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What every American citizen should know, do

Article Date: 
2 November, 2012 (All day)

On Thursday Oct. 26, Morgan High School staged an event to help educate and remind our community about our history, rights, and freedoms related to government.  Morgan County resident Lydia Nuttall worked with our local government to bring this event to our community to celebrate the 225th Anniversary of America’s Constitution.    The Ellis Island program presented history from our founding fathers as well as from the famous Island that welcomed millions of immigrants from 1892 to 1954. 
 Every citizen should vote.  However, key presenter Wade C. Alexander stressed Americans should not stop there.  In addition, our country needs citizens to get involved in local government.  When individuals get involved and work together in neighborhoods and cities “that is where it starts,” said Alexander.  Alexander repeated throughout his presentation that many people sacrificed and worked to have “what you and I have every day.”
“Get to know the constitution, follow the constitution,” Alexander encouraged.  He also said to expect our leaders to do the same.  In order to know and follow the constitution he explains we need to read it.  The Constitution, Alexander suggests, is not to be read like a novel and put down.  Rather it should be studied.  The constitution is not as long as people think.  The original length is a mere 4,167 words or about six pages, but today includes 27 amendments.  
Alexander works for Roots of Freedom, a nonprofit business dedicated to educating the public about our government and the history behind it.
Mayor Jim Egbert stated that when Lydia Nuttall approached the city council with a proposal to host the event, they were happy to support the idea. Mayor Egbert and the city council felt the program “provided a service for all of the community.”  The council unanimously voted to support the program as well as historical stories that have been distributed throughout businesses Morgan and on Morgan City’s website.  
“These are wonderful stories about heroes that really truly lived,” Nutall says of those featured in the monthly stories.  Nuttall has put extensive research into each of the “Forgotten American Family Night” stories.   Each month a different story teaches about an event in our history along with promoting a positive character trait.  They are written in an easy lesson format for school and home use.   Nuttall will finish the year out with November and December editions.  These stories may or may not be available on the website after that point.  Nutall recommends downloading the lessons while they are free and still accessible.   She hopes giving the youth heroes to look up to in their lives will make a difference.  She has found that good behavior that has been taught in the home is rewarded at school.  These stories are meant to teach positive characteristics.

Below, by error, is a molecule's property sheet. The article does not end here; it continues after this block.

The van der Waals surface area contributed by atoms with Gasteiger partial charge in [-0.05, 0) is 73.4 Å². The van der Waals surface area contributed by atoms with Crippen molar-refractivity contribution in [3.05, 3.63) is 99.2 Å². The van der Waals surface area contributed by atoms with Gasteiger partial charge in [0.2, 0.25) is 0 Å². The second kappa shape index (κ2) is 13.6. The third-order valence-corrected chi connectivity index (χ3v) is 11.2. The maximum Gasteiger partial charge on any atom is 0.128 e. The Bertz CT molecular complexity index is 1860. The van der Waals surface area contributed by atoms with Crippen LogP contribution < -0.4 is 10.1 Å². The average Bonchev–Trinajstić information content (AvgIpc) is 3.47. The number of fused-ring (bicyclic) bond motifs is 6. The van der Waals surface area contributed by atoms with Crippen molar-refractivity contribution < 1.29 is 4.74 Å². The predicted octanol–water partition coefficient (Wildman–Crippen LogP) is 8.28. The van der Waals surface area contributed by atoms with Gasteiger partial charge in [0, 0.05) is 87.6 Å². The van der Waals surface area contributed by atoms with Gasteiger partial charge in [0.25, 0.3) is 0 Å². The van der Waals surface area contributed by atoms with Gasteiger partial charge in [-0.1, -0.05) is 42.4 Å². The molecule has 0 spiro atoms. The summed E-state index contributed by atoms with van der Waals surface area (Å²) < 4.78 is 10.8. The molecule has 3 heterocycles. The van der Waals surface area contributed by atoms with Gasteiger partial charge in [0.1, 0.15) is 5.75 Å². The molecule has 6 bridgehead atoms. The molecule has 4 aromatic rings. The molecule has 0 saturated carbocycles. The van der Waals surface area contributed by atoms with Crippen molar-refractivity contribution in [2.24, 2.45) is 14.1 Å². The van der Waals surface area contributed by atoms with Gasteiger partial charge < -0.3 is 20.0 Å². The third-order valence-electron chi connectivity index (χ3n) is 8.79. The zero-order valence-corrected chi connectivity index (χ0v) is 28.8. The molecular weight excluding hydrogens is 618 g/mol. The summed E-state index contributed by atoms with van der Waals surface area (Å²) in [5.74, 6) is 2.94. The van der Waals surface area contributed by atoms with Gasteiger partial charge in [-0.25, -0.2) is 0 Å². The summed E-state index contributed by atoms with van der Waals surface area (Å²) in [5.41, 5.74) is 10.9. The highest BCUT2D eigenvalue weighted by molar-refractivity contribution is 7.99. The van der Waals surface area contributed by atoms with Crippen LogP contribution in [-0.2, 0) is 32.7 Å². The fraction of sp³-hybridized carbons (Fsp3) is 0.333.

During the event 10 different milestones were covered.  Thirty-two volunteers from our community joined the effort to help in the three different stations.
The 10 milestones were: Liberty Is Worth Fighting For, The Rights Of The People Are Superior To The Powers Of Government, Liberty is More Important Than Security, The Foundation For Good Government, Support Of Our Military, Having Hope In America Even When All Looks Lost, Religious Freedom In America, Recognizing the Constitution As The Supreme Law Of Our Land, Understanding Our Natural Rights, and Pledging Our Allegiance.  
Congressman Rob Bishop braved the elements traveling on the snowy roads to attend the evening’s events.  Bishop said he thought it sounded like a wonderful event and could really appreciate it because he was a former history teacher.  Bishop was happy to receive the invitation to the event and was impressed with our community sponsoring an event like this.  He is unaware of any similar event sponsored by another community.
Bishop, currently serving as Utah’s District 1 representative, sat unassumingly in the back of each rotation and enjoyed the presentations as well as the printed material provided.  Each of the different presentations focused on one element.  
“Everyone is individual,” Bishop said when asked which element he thought was most important. “Each will affect them differently.”  He explained that depending on what an individual’s current circumstances and what their life events are, will determine what will be important to the individual.  
Rob Bishop was not the only notable state representative that attended last week’s event.  Mel Brown, a member of the Utah House of Representatives over Morgan; LaVar Christensen, also of the Utah House of Representatives; Tami Pyfer, a member of the State Board of Education; Judge Carolyn McHugh of the Utah Supreme Court of Appeals, and Dianne Browning, a representative of Senator Orrin Hatch’s office joined our community for a night of education.  
Download a copy of the Forgotten American Family Night Stories at www.morgancityut.gov.  Look on the lower left hand side for links to the monthly stories.